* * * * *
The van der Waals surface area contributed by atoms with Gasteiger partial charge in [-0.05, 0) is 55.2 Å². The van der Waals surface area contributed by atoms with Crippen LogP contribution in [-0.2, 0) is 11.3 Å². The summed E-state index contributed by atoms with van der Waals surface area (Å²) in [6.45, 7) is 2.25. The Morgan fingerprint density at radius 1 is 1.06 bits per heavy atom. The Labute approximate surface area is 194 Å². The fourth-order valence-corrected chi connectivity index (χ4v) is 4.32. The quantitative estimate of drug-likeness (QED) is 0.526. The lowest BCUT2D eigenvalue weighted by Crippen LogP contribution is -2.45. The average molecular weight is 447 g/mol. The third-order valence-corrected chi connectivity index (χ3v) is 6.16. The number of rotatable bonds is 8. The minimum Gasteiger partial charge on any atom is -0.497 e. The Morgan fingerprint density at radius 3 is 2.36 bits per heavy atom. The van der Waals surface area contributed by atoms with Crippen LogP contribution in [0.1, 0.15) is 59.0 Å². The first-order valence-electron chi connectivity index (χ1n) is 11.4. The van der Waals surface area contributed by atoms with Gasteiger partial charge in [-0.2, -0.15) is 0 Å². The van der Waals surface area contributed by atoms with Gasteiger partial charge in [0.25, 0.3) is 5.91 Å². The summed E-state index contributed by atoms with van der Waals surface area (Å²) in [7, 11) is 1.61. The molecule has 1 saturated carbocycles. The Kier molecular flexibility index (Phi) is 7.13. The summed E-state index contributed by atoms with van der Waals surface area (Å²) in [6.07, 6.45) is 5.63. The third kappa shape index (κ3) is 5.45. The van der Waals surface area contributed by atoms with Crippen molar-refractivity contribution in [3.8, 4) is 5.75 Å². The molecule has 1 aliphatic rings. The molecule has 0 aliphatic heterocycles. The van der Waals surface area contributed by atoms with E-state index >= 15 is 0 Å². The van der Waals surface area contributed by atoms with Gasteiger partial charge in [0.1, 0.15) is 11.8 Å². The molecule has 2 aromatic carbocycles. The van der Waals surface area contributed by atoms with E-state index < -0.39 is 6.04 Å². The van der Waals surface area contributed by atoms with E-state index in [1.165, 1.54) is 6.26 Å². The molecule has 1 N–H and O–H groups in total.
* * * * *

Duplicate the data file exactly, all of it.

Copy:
The van der Waals surface area contributed by atoms with Gasteiger partial charge in [-0.05, 0) is 55.2 Å². The van der Waals surface area contributed by atoms with Crippen LogP contribution in [-0.2, 0) is 11.3 Å². The summed E-state index contributed by atoms with van der Waals surface area (Å²) in [6.45, 7) is 2.25. The Morgan fingerprint density at radius 1 is 1.06 bits per heavy atom. The Labute approximate surface area is 194 Å². The fourth-order valence-corrected chi connectivity index (χ4v) is 4.32. The quantitative estimate of drug-likeness (QED) is 0.526. The lowest BCUT2D eigenvalue weighted by Crippen LogP contribution is -2.45. The average molecular weight is 447 g/mol. The third-order valence-corrected chi connectivity index (χ3v) is 6.16. The number of rotatable bonds is 8. The minimum Gasteiger partial charge on any atom is -0.497 e. The Morgan fingerprint density at radius 3 is 2.36 bits per heavy atom. The van der Waals surface area contributed by atoms with Crippen LogP contribution in [0.1, 0.15) is 59.0 Å². The first-order valence-electron chi connectivity index (χ1n) is 11.4. The van der Waals surface area contributed by atoms with Gasteiger partial charge in [-0.2, -0.15) is 0 Å². The van der Waals surface area contributed by atoms with Gasteiger partial charge in [0.25, 0.3) is 5.91 Å². The summed E-state index contributed by atoms with van der Waals surface area (Å²) in [7, 11) is 1.61. The molecule has 1 saturated carbocycles. The Kier molecular flexibility index (Phi) is 7.13. The summed E-state index contributed by atoms with van der Waals surface area (Å²) in [6.07, 6.45) is 5.63. The third kappa shape index (κ3) is 5.45. The van der Waals surface area contributed by atoms with Crippen molar-refractivity contribution in [3.8, 4) is 5.75 Å². The molecule has 1 aliphatic rings. The molecule has 0 aliphatic heterocycles. The van der Waals surface area contributed by atoms with E-state index >= 15 is 0 Å². The van der Waals surface area contributed by atoms with Gasteiger partial charge in [0.1, 0.15) is 11.8 Å². The molecule has 2 aromatic carbocycles. The van der Waals surface area contributed by atoms with E-state index < -0.39 is 6.04 Å². The van der Waals surface area contributed by atoms with E-state index in [1.165, 1.54) is 6.26 Å². The molecule has 1 N–H and O–H groups in total.